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Tribes face cut-off date for gaming applications

With curbs on off-reservation gaming looming, the Bureau of Indian Affairs is expecting tribes to submit a number of applications in the next two weeks, a senior agency official said on Wednesday.

George Skibine, the director of the BIA's Office of Indian Gaming Management, didn't have exact figures on the number of off-reservation casino proposals in the works. But with tribes facing a deadline in a bill sponsored by Sen. John McCain (R-Arizona) that would bar such applications, he is preparing for an influx.

The BIA currently has 13 applications pending under the two-part determination section of the Indian Gaming Regulatory Act. "That may increase in the next few days because of the April 15 deadline that is included in Sen. McCain's legislation," Skibine said at a consultation session in Albuquerque, New Mexico.

Whether the filings turn into a "flood" is unknown. Some gaming opposition groups have suggested as many as 40 are in the works. Some tribal groups -- like the United South and Eastern Tribes, whose members oppose "reservation shopping" -- say the number is more like a dozen.

Regardless of the figure, McCain warned that he would impose a March 29 cut-off, the date the Senate Indian Affairs Committee approved the measure, if he sees more than he likes. "If there's flood of applications, on the floor I'll go back to March 29, OK, and we'll have a vote [by] the full Senate," the chairman of the committee said last week.

Sen. Byron Dorgan (D-North Dakota), the committee's vice chairman, said he would agree with a date change if that happens. But "out of the issue of fairness,"he would prefer the April 15 date, one of his aides said yesterday at the BIA session.

Dorgan supports strong regulation so long as the legislation "does not have a chilling effect" on the $20 billion tribal casino industry, said Allison Binney, the general counsel for Democrats on the committee.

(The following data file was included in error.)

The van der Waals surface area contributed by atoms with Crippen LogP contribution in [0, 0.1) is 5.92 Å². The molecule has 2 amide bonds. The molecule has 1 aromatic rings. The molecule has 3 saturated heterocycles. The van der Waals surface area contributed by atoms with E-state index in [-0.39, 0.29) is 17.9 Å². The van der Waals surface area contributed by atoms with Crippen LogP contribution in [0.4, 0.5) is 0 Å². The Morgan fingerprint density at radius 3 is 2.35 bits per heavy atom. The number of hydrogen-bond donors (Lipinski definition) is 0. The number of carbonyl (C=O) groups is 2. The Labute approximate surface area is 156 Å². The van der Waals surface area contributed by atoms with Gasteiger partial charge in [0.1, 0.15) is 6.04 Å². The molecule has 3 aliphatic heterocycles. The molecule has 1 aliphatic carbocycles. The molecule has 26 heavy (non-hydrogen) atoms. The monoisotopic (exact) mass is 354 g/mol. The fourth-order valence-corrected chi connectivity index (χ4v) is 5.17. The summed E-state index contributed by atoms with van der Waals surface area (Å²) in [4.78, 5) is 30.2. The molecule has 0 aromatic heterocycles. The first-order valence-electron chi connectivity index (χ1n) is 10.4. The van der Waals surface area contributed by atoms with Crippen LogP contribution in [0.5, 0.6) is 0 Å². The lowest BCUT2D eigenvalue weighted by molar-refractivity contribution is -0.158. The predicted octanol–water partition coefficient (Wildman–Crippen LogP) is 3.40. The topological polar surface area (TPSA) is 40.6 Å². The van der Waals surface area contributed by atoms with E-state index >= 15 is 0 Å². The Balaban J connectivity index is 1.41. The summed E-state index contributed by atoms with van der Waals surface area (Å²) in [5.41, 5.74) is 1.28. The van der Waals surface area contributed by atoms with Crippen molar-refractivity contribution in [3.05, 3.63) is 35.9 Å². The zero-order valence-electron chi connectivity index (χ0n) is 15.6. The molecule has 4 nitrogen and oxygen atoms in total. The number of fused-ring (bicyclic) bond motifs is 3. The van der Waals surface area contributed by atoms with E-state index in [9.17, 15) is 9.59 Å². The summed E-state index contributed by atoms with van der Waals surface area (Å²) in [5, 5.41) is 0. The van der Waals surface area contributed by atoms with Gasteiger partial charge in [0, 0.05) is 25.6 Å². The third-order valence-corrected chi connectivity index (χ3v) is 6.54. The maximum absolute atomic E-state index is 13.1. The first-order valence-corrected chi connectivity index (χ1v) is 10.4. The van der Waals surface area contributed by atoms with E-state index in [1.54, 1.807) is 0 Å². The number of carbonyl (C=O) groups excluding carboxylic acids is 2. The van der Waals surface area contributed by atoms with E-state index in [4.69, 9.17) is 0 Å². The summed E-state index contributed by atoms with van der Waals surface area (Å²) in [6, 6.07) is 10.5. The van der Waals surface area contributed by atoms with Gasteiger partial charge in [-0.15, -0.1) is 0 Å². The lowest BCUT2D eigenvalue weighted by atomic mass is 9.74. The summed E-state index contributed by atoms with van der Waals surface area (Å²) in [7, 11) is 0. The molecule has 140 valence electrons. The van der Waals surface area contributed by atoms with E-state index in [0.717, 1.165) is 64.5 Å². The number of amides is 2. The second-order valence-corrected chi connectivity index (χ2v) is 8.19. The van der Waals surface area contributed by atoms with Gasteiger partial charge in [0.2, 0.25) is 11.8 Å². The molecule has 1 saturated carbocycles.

Even if the bill doesn't pass, tribes face some changes in industry practices. Skibine was in Albuquerque to take comments on his proposal to implement Section 20 of IGRA, the section that dictates whether land taken into trust after 1988 can be used for casinos.

About 100 people, including tribal leaders, lawyers and lobbyists, went over the proposed regulations with a great amount of detail during the three-hour session. Many had specific criticisms of the restrictions they said would be placed on tribes.

Loretta Tuell, an attorney and former BIA official, said the proposal "adds a newer burden" to newly recognized and restored tribes who are covered by special exceptions in Section 20. She cited the case of a Michigan tribe her law firm represented that waited more than six years after gaining recognition to obtain a land base.

"These are tribes that don't have anything in the first place," said Tuell, a member of the Nez Perce Tribe of Idaho. "It's just way out of sync," she said of some of the provisions in the proposal.

Skibine agreed with many of the points raised by members of the audience, especially concerns centered on language and definitions. But by and large, he said the proposal won't represent a major change to Indian Country.

"To a large degree the regulations are a continuation of existing practices," Skibine said.

Skibine also attempted to relieve concerns that tribes with pending applications will have to comply with new requirements, although he appeared open to changing course on this issue. "At this point, there is no grandfather clause in our regulations," he told attendees. Only new applications will be affected.

According to figures presented at the meeting, the BIA has 34 gaming acquisitions pending. Along with the 13 two-part determination ones, Skibine said there are 17 pending under the four Section 20 exceptions: 5 for the Oklahoma former reservation exception; 2 for the newly recognized tribes exception; 9 for the restored tribes exception; and 1 under either the restored or newly recognized exception.

Additionally, he said 4 applications are pending for on-reservation land acquisitions. Gaming is allowed for such applications under IGRA.

The next consultation session is set for April 18 in Sacramento, California. The last one will be held April 20 in Minneapolis, Minnesota. The BIA is accepting written comments up until April 20, after which the regulations will be published in the Federal Register for another round of comments.

Press Release:
DOI to Hold Consultation Meetings on Proposed IGRA Section 20 Regulations (March 27, 2006)

Draft BIA Regulations:
Gaming on Lands Acquired After October 17, 1998

Relevant Documents:
Kevin Gover Testimony | Aurene Martin Testimony | Title 25 CFR Part 151 Land-into-Trust Process | Section 20 of IGRA | GAO Report

Pombo IGRA Bill:
To amend section 20 of the Indian Gaming Regulatory Act to restrict off-reservation gaming (H.R.4893)

McCain IGRA Bill:
Indian Gaming Regulatory Act Amendments of 2005 (S.2078)

Relevant Links:
Senate Indian Affairs Committee -
NIGC Indian Land Determinations -
National Indian Gaming Association -